The MIPS Effect: A Surprise Twist in Estimating Medicare Payments for Clinicians Next Year
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August 24, 2023 -As physician groups and other stakeholders work to finalize comment letters on the calendar year (CY) 2024 Physician Fee Schedule (PFS) proposed regulation by September 11, 2023, the Centers for Medicare & Medicaid Services (CMS) made an announcement that could also significantly affect clinicians’ Medicare reimbursement next year. CMS announced that clinicians could log in to their account on the Quality Payment Program website to view their performance score in the Merit-based Incentive Payment System (MIPS) for performance year 2022 and the corresponding payment adjustment they will receive in CY 2024.
I encourage clinicians to go online and check out their scores and payment adjustments. What they see may surprise them!
Before giving away the big surprise, let’s set the scene (so that you will know why the “surprise” is in fact a surprise!) MIPS, the main quality performance program for physicians and other clinicians in Medicare, includes four performance categories: Quality, Cost, Improvement Activities and Promoting Interoperability (formerly Meaningful Use). Performance on these four categories (which are weighted) rolls up into an overall score out of 100 points. Based on how that score fares against a pre-established performance threshold, clinicians receive an upward, downward or neutral payment adjustment two years after the performance period. For example, performance in 2022 will impact Medicare payments in 2024.
Under MIPS, the maximum downward payment adjustment (i.e., penalty) is set at -9% of clinicians’ Medicare payments and the positive payment adjustment goes up to 9% (the maximum penalties or bonuses were less than 9% in the first few years of the program but are set at 9% going forward). MIPS is a budget-neutral program, and therefore the size of the positive payment adjustment is ultimately controlled by the amount of money available through the pool of negative payment adjustments. In other words, the 9% positive payment adjustment can be scaled up or down (capped at a factor of +3%). Performance year 2022 was the last year that CMS had an additional $500 million to award exceptional performers. In addition to establishing a performance threshold that clinicians must meet to avoid a penalty, CMS set a separate performance threshold for high performers, called the exceptional performance threshold. If a clinician scored higher than that threshold, they could receive their share of the $500 million pot.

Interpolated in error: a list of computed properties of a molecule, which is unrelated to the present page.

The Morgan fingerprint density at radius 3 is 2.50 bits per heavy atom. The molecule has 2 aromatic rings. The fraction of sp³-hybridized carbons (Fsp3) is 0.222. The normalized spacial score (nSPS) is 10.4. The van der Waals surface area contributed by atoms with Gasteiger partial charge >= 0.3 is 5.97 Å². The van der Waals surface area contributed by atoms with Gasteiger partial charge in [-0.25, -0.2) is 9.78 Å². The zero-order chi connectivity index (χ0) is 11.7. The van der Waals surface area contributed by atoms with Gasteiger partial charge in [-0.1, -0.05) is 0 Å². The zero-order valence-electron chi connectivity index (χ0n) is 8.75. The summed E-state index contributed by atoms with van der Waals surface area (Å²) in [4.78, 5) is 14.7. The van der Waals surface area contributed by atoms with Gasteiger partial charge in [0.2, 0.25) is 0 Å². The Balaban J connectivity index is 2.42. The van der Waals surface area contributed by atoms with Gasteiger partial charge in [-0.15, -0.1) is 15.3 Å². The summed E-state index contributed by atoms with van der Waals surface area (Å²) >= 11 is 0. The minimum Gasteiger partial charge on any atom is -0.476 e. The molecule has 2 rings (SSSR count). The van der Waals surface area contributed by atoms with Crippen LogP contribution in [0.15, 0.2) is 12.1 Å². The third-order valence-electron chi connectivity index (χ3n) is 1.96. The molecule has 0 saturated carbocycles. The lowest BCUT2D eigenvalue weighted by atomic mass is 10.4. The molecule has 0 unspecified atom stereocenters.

In the first five years of MIPS (2017 through 2021), most clinicians qualified for a positive payment adjustment, so the size of the positive payment adjustment was relatively small. Many clinicians also scored above the exceptional performance threshold, so the $500 million pot was spread thin and did not make a significant difference in clinicians’ payment adjustment. Even if a clinician received a perfect score of 100 points, the positive payment adjustments ranged from about 1% to 2% during that period.
Performance from 2021 captures this pattern perfectly. Only 3.3% of clinicians received a penalty that year, with 96.7% avoiding one. Of the 96.7% that avoided a penalty, 10.6% received a neutral payment adjustment. These clinicians scored right at the 2021 performance threshold of 60 points. The remaining 86.1% of clinicians received an upward payment adjustment. However, of that 86.1%, the vast majority (77.9%) achieved a score higher than the exceptional performance threshold of 85 points. Since the $500 million was spread across 77.9% of clinicians, even clinicians with a perfect score only received a 2.34% bump in their payments in 2023.
With that as background, let’s get to the surprise! The pattern of small maximum bonuses did not hold true for 2022. A perfect score in 2022 will yield an 8.25% payment increase in 2024—far higher than in previous years!
||Maximum Payment Adjustment
|2017 (affecting payments in 2019)
|2018 (affecting payments in 2020)
|2019 (affecting payments in 2021)
|2020 (affecting payments in 2022)
|2021 (affecting payments in 2023)
|2022 (affecting payments in 2024)
So, what happened? While CMS has not yet released official reports or data, here’s what I know. Certain factors, some of which are unique to 2022, led to this large maximum bonus: